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The idea of harnessing the intelligence of the readership has been lost in the quest for Facebook likes. For many, readers have become synonymous with hateful commenters. It's time for a renewed push to realize some of the original dreams of the web.
I don't let myself 'surf' on the Web, or I would probably drown.
Advertising and content have always been bound together - in print, on television, and on the web. Sure, you can skip the ad - just flip the page, or press 'ffwd' on your DVR. But great advertising, as I've long argued, adds value to the content ecosystem, and has as much a right to be in the conversation as does the publisher and the consumer.
Nearly all web publications are driven by the display model, which is in turn driven by page views. But we all know the web is shifting, thanks to mobile devices and the walled gardens they erect. The new landscape of the web is far more complicated, and new products must emerge.
Search is now more than a web destination and a few words plugged into a box. Search is a mode, a method of interaction with the physical and virtual worlds. What is Siri but search? What are apps like Yelp or Foursquare, but structured search machines? Search has become embedded into everything and has reached well beyond its web-based roots.
The future of communicating with customers rests in engaging with them through every possible channel: phone, e-mail, chat, Web, and social networks. Customers are discussing a company's products and brand in real time. Companies need to join the conversation.
Although we leave traces of our personal lives with our credit cards and Web browsers today, tomorrow's mobile devices will broadcast clouds of personal data to invisible monitors all around us.
Some critics argue that a tsunami of hogwash has already rendered the Web useless. I disagree. We are indeed inundated by online noise pollution, but the problem is soluble.
Just because you have star power and a huge marketing budget, you can see from some professional web series, it doesn't equal views.
This is a fundamental view of the world. It says that when you build a thing you cannot merely build that thing in isolation, but must repair the world around it, and within it, so that the larger world at that one place becomes more coherent, and more whole; and the thing which you make takes its place in the web of nature, as you make it.
I find web browsing, checking multiple email accounts, and Google mapping rather tiresome on an iPhone - the iPhone's native interface, for all its supposed perfection, has all kinds of wrong baked in - and the screen is just far too small.
We've got to lift our game tremendously. We'll sell our business news and information in print, we'll sell it to anyone who's got a cable system, and we'll sell it on the Web.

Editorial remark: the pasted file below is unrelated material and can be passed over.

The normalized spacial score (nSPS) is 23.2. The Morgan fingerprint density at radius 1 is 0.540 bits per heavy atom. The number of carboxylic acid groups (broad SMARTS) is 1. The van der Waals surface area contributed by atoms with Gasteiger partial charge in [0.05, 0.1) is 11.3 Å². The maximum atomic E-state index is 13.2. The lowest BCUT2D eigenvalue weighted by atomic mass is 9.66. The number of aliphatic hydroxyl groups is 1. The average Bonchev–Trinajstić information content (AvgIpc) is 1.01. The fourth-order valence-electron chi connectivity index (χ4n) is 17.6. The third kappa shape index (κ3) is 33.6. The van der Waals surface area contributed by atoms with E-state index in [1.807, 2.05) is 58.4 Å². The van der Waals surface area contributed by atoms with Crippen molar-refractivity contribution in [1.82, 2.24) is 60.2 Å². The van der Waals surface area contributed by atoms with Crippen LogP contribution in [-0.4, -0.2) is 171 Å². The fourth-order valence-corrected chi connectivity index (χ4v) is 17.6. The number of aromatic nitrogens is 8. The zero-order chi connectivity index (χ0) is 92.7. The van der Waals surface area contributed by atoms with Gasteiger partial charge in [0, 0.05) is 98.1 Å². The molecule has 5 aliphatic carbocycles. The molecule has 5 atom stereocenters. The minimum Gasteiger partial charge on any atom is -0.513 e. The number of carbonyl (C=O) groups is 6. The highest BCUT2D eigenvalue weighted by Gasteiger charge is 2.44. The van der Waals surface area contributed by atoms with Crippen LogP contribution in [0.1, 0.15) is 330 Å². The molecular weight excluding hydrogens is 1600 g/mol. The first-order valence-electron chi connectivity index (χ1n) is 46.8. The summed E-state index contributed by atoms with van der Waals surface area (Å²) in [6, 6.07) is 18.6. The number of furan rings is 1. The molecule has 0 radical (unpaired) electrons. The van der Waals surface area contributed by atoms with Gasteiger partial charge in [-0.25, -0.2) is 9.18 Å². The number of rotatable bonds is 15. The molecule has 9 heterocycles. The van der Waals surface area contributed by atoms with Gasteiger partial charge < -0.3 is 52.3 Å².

Merely that I have a World Wide Web page does not give me any power, any abilities, nor any status in the real world.
I think newspapers shouldn't try to compete directly with the Web, and should do what they can do better, which may be long-form journalism and using photos and art, and making connections with large-form graphics and really enhancing the tactile experience of paper.
When I go to a web video meeting and look around, at least half the show runners are women. And a lot are actors-cum-writers who are frustrated with the situation of being a woman actor in Hollywood and have decided to create their own show.
If you use a proprietary program or somebody else's web server, you're defenceless. You're putty in the hands of whoever developed that software.
The mass culture of childhood right now is astonishingly technical. Little kids know their Unix path punctuation so they can get around the Web, and they know their HTML and stuff. It's pretty shocking to me.
My hope is that we will turn Greece into maybe the most transparent country in the world with everything on the web.
Unlike with any other art form, filmmakers have this unique web of festivals. There are hundreds. It is a democratic system in which you submit films, and if they are good enough, they play. The only barrier to entry is the submission fee.
In comparison, Google is brilliant because it uses an algorithm that ranks Web pages by the number of links to them, with those links themselves valued by the number of links to their page of origin.
We are seeing the beginning of things. Web 2.0 is broadband. Web 3.0 is 10 gigabits a second.
The difference between utility and utility plus beauty is the difference between telephone wires and the spider web.
Edwin Way Teale
If you can use a Web browser, you can use Skype.
When I use the Internet, it's pretty much strictly for music. Checking out other people's web sites, what's going on, listening to music. It's pretty much a musical thing for me.
Web 2.0 ideas have a chirpy, cheerful rhetoric to them, but I think they consistently express a profound pessimism about humans, human nature and the human future.
A. P. J. Abdul Kalam
John F. Kennedy
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